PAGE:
8. October, 2013Mental Health Counseling, Ministries, SexualityNo comments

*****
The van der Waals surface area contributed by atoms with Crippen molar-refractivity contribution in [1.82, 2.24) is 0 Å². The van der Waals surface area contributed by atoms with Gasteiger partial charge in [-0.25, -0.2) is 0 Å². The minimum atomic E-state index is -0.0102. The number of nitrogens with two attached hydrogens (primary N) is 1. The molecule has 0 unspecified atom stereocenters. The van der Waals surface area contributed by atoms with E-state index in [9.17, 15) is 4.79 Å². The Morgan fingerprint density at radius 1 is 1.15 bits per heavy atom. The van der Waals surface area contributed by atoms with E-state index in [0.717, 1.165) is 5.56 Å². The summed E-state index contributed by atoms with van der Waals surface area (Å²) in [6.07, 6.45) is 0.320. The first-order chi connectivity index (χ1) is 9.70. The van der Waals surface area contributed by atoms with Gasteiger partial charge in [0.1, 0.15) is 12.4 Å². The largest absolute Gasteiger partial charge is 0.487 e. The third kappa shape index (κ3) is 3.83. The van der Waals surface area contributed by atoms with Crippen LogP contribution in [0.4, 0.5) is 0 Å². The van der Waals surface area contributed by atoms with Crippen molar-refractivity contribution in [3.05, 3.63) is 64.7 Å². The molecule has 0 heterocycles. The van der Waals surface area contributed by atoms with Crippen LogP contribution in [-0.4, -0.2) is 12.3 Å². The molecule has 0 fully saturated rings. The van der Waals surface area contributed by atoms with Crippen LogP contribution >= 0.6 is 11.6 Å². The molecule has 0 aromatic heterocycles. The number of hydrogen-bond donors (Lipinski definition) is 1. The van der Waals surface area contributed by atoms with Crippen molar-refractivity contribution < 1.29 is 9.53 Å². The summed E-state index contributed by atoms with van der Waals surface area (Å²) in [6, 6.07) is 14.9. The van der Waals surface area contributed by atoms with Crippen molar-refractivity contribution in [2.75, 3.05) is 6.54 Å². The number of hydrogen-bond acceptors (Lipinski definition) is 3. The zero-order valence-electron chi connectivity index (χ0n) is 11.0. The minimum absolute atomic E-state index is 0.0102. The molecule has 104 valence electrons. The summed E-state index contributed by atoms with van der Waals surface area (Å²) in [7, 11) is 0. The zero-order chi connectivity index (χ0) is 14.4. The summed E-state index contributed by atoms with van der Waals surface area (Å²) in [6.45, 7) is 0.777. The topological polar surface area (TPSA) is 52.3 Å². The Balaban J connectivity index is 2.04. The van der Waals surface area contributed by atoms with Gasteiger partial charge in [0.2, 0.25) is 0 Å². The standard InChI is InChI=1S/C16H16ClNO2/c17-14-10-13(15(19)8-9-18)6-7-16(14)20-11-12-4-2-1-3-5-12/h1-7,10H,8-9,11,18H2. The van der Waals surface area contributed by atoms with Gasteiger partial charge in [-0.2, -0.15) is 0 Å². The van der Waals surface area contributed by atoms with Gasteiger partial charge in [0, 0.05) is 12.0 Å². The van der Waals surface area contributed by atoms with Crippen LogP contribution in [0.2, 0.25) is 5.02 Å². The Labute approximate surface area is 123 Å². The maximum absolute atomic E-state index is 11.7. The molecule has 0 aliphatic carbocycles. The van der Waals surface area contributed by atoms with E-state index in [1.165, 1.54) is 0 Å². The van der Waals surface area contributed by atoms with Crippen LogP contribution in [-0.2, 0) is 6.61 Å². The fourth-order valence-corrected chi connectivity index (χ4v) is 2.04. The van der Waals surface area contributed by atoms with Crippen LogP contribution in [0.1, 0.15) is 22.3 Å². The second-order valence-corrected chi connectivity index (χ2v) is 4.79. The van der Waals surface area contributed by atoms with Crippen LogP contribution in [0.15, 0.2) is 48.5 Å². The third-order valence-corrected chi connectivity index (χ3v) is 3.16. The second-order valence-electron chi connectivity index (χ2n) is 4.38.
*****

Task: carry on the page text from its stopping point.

All addictions require more and more stimuli to attain the desired effect. Smokers don’t start out smoking two packs a day. They build up to that level over time. Gamblers start with one bet. Those addicted to power started with their first position of authority. The love and hoarding of money began with not sharing. The same is true with pornography. What excited you sexually when you began using pornography is most likely boring and blah to you now. To get the level of excitement they need, men will seek more graphic, explicit, and lewd materials so they can become aroused and climax. Addictions are progressive, and even if they are put aside for a time, the person will pick up right where he left off. For example, if a one-pack-a-day smoker quits for a time, when he resumes the habit he will be back at one pack in no time—and will most likely advance to two packs a day. With any habit, you cannot go back to the beginning stages and go through the initial steps again. The addiction controls the need to get to the point of destruction. That is the only expected and logical outcome of an addiction. The addiction requires more and more, because what was once tantalizing is no longer enough. You now need to go deeper and deeper into the types of materials—maybe even more graphic or to images of children or animals or to sadism or masochism. The endless degree to which some men will go creates greater isolation. Part of the effect it has on you and the people around you is that you are taking away from them. Whether it is the sleep you miss while engaged in activities you prefer to keep secret, the time you spend with your family, the sexual intimacy you are taking away from your wife, or the honesty—being truthful and realistic with her. Take an inventory of the effects this addiction is having on your relationship. Is there open and honest communication with your wife? What else are you hiding that also needs to be revealed? If you think that using pornography affects only you, you are lying to yourself. It doesn’t affect only you—it affects all the people around you. The closer you become to pornography, the greater the distance you are building between yourself and your wife and family. By requiring more and more, the addiction also takes more and more away from those people around you. It erodes the very hearts of your relationships. It is truly a roaring lion seeking whom it may devour.